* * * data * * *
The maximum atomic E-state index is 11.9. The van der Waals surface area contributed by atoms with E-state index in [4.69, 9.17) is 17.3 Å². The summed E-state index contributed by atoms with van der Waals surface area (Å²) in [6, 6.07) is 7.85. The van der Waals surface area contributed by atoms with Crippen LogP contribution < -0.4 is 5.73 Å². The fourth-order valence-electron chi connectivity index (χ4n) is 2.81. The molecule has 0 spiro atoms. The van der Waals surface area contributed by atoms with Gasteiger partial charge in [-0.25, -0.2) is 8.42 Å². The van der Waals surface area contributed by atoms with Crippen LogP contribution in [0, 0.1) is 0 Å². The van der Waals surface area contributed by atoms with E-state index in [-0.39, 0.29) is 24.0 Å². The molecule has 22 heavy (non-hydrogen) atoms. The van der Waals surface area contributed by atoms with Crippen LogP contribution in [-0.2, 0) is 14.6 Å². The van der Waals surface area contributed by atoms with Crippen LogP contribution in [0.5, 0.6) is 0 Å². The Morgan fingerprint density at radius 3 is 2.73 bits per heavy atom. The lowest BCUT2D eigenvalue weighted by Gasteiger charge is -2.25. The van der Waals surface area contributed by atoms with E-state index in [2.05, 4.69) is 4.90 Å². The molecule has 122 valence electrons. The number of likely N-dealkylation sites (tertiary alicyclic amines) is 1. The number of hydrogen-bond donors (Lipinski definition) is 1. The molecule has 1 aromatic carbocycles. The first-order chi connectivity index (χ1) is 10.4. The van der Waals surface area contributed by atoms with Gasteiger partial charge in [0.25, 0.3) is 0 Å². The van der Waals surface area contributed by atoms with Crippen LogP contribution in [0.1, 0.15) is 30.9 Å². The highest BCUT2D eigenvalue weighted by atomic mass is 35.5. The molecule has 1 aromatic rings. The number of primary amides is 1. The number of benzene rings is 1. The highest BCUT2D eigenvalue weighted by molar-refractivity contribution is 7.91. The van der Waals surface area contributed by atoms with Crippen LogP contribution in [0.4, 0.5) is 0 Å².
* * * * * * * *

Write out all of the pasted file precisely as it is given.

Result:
The maximum atomic E-state index is 11.9. The van der Waals surface area contributed by atoms with E-state index in [4.69, 9.17) is 17.3 Å². The summed E-state index contributed by atoms with van der Waals surface area (Å²) in [6, 6.07) is 7.85. The van der Waals surface area contributed by atoms with Crippen LogP contribution < -0.4 is 5.73 Å². The fourth-order valence-electron chi connectivity index (χ4n) is 2.81. The molecule has 0 spiro atoms. The van der Waals surface area contributed by atoms with Gasteiger partial charge in [-0.25, -0.2) is 8.42 Å². The van der Waals surface area contributed by atoms with Crippen LogP contribution in [0, 0.1) is 0 Å². The van der Waals surface area contributed by atoms with E-state index in [-0.39, 0.29) is 24.0 Å². The molecule has 22 heavy (non-hydrogen) atoms. The van der Waals surface area contributed by atoms with Crippen LogP contribution in [-0.2, 0) is 14.6 Å². The van der Waals surface area contributed by atoms with Crippen LogP contribution in [0.5, 0.6) is 0 Å². The Morgan fingerprint density at radius 3 is 2.73 bits per heavy atom. The lowest BCUT2D eigenvalue weighted by Gasteiger charge is -2.25. The van der Waals surface area contributed by atoms with E-state index in [2.05, 4.69) is 4.90 Å². The molecule has 122 valence electrons. The number of likely N-dealkylation sites (tertiary alicyclic amines) is 1. The number of hydrogen-bond donors (Lipinski definition) is 1. The molecule has 1 aromatic carbocycles. The first-order chi connectivity index (χ1) is 10.4. The van der Waals surface area contributed by atoms with Gasteiger partial charge in [0.25, 0.3) is 0 Å². The van der Waals surface area contributed by atoms with Crippen LogP contribution in [0.1, 0.15) is 30.9 Å². The highest BCUT2D eigenvalue weighted by atomic mass is 35.5. The molecule has 1 aromatic rings. The number of primary amides is 1. The number of benzene rings is 1. The highest BCUT2D eigenvalue weighted by molar-refractivity contribution is 7.91. The van der Waals surface area contributed by atoms with Crippen LogP contribution in [0.4, 0.5) is 0 Å².